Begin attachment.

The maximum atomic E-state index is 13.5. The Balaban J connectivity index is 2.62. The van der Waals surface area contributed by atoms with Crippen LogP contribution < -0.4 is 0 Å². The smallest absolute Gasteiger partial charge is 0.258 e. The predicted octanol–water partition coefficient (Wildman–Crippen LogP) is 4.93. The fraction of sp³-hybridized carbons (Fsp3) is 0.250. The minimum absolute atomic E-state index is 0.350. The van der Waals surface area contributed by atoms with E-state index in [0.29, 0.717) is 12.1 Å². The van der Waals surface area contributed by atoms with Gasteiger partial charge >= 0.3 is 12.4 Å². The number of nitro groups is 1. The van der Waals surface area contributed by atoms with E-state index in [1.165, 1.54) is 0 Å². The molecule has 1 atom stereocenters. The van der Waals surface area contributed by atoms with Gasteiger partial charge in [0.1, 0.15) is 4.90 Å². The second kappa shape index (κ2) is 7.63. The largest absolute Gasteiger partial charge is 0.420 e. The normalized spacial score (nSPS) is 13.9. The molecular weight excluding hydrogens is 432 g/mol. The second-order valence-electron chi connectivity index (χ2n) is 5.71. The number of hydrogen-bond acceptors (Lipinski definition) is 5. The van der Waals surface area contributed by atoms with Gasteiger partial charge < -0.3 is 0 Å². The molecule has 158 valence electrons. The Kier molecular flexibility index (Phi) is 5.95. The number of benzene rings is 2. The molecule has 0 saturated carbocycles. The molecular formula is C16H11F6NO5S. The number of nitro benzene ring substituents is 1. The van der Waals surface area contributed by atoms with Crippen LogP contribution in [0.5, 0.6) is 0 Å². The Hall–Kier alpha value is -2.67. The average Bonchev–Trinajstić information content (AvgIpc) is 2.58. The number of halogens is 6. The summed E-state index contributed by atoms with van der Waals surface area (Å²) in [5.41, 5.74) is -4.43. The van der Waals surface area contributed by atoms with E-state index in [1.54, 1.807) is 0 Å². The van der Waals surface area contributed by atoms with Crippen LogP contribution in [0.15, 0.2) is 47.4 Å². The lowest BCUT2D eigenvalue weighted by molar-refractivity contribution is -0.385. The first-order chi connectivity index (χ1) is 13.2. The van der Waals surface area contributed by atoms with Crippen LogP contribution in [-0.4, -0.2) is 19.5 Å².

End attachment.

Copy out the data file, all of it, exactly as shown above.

The maximum atomic E-state index is 13.5. The Balaban J connectivity index is 2.62. The van der Waals surface area contributed by atoms with Crippen LogP contribution < -0.4 is 0 Å². The smallest absolute Gasteiger partial charge is 0.258 e. The predicted octanol–water partition coefficient (Wildman–Crippen LogP) is 4.93. The fraction of sp³-hybridized carbons (Fsp3) is 0.250. The minimum absolute atomic E-state index is 0.350. The van der Waals surface area contributed by atoms with E-state index in [0.29, 0.717) is 12.1 Å². The van der Waals surface area contributed by atoms with Gasteiger partial charge >= 0.3 is 12.4 Å². The number of nitro groups is 1. The van der Waals surface area contributed by atoms with E-state index in [1.165, 1.54) is 0 Å². The molecule has 1 atom stereocenters. The van der Waals surface area contributed by atoms with Gasteiger partial charge in [0.1, 0.15) is 4.90 Å². The second kappa shape index (κ2) is 7.63. The largest absolute Gasteiger partial charge is 0.420 e. The normalized spacial score (nSPS) is 13.9. The molecular weight excluding hydrogens is 432 g/mol. The second-order valence-electron chi connectivity index (χ2n) is 5.71. The number of hydrogen-bond acceptors (Lipinski definition) is 5. The van der Waals surface area contributed by atoms with Gasteiger partial charge < -0.3 is 0 Å². The molecule has 158 valence electrons. The Kier molecular flexibility index (Phi) is 5.95. The number of benzene rings is 2. The molecule has 0 saturated carbocycles. The molecular formula is C16H11F6NO5S. The number of nitro benzene ring substituents is 1. The van der Waals surface area contributed by atoms with Crippen LogP contribution in [0.5, 0.6) is 0 Å². The Hall–Kier alpha value is -2.67. The average Bonchev–Trinajstić information content (AvgIpc) is 2.58. The number of halogens is 6. The summed E-state index contributed by atoms with van der Waals surface area (Å²) in [5.41, 5.74) is -4.43. The van der Waals surface area contributed by atoms with E-state index in [1.54, 1.807) is 0 Å². The van der Waals surface area contributed by atoms with Crippen LogP contribution in [0.15, 0.2) is 47.4 Å². The lowest BCUT2D eigenvalue weighted by molar-refractivity contribution is -0.385. The first-order chi connectivity index (χ1) is 13.2. The van der Waals surface area contributed by atoms with Crippen LogP contribution in [-0.4, -0.2) is 19.5 Å².